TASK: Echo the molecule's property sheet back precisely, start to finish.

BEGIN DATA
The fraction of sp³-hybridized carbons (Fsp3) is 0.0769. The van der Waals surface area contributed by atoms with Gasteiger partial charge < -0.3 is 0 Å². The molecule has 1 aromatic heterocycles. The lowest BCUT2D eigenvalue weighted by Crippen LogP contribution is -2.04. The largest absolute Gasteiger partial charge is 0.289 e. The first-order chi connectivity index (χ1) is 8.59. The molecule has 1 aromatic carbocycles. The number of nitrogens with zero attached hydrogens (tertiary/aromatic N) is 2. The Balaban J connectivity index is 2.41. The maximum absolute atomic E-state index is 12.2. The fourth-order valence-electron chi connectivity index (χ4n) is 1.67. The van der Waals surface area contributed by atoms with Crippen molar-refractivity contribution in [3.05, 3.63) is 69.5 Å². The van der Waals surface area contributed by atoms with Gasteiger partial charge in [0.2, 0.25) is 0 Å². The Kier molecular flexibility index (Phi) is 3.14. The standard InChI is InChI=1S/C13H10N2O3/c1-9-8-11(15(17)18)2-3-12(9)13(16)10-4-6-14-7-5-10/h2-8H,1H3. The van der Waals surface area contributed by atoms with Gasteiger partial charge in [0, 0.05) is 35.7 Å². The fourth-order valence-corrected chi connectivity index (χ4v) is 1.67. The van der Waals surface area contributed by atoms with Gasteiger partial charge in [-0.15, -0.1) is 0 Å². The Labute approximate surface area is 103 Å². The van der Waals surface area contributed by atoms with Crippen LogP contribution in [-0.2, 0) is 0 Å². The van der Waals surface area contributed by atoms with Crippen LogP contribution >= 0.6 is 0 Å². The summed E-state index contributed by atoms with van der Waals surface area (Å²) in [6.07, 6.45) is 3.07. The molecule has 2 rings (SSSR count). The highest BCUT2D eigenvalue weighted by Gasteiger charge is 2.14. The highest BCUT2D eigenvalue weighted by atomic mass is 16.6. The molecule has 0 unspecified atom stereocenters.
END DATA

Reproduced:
The fraction of sp³-hybridized carbons (Fsp3) is 0.0769. The van der Waals surface area contributed by atoms with Gasteiger partial charge < -0.3 is 0 Å². The molecule has 1 aromatic heterocycles. The lowest BCUT2D eigenvalue weighted by Crippen LogP contribution is -2.04. The largest absolute Gasteiger partial charge is 0.289 e. The first-order chi connectivity index (χ1) is 8.59. The molecule has 1 aromatic carbocycles. The number of nitrogens with zero attached hydrogens (tertiary/aromatic N) is 2. The Balaban J connectivity index is 2.41. The maximum absolute atomic E-state index is 12.2. The fourth-order valence-electron chi connectivity index (χ4n) is 1.67. The van der Waals surface area contributed by atoms with Crippen molar-refractivity contribution in [3.05, 3.63) is 69.5 Å². The van der Waals surface area contributed by atoms with Gasteiger partial charge in [0.2, 0.25) is 0 Å². The Kier molecular flexibility index (Phi) is 3.14. The standard InChI is InChI=1S/C13H10N2O3/c1-9-8-11(15(17)18)2-3-12(9)13(16)10-4-6-14-7-5-10/h2-8H,1H3. The van der Waals surface area contributed by atoms with Gasteiger partial charge in [0, 0.05) is 35.7 Å². The fourth-order valence-corrected chi connectivity index (χ4v) is 1.67. The van der Waals surface area contributed by atoms with Gasteiger partial charge in [-0.15, -0.1) is 0 Å². The Labute approximate surface area is 103 Å². The van der Waals surface area contributed by atoms with Crippen LogP contribution in [-0.2, 0) is 0 Å². The van der Waals surface area contributed by atoms with Crippen LogP contribution >= 0.6 is 0 Å². The summed E-state index contributed by atoms with van der Waals surface area (Å²) in [6.07, 6.45) is 3.07. The molecule has 2 rings (SSSR count). The highest BCUT2D eigenvalue weighted by Gasteiger charge is 2.14. The highest BCUT2D eigenvalue weighted by atomic mass is 16.6. The molecule has 0 unspecified atom stereocenters.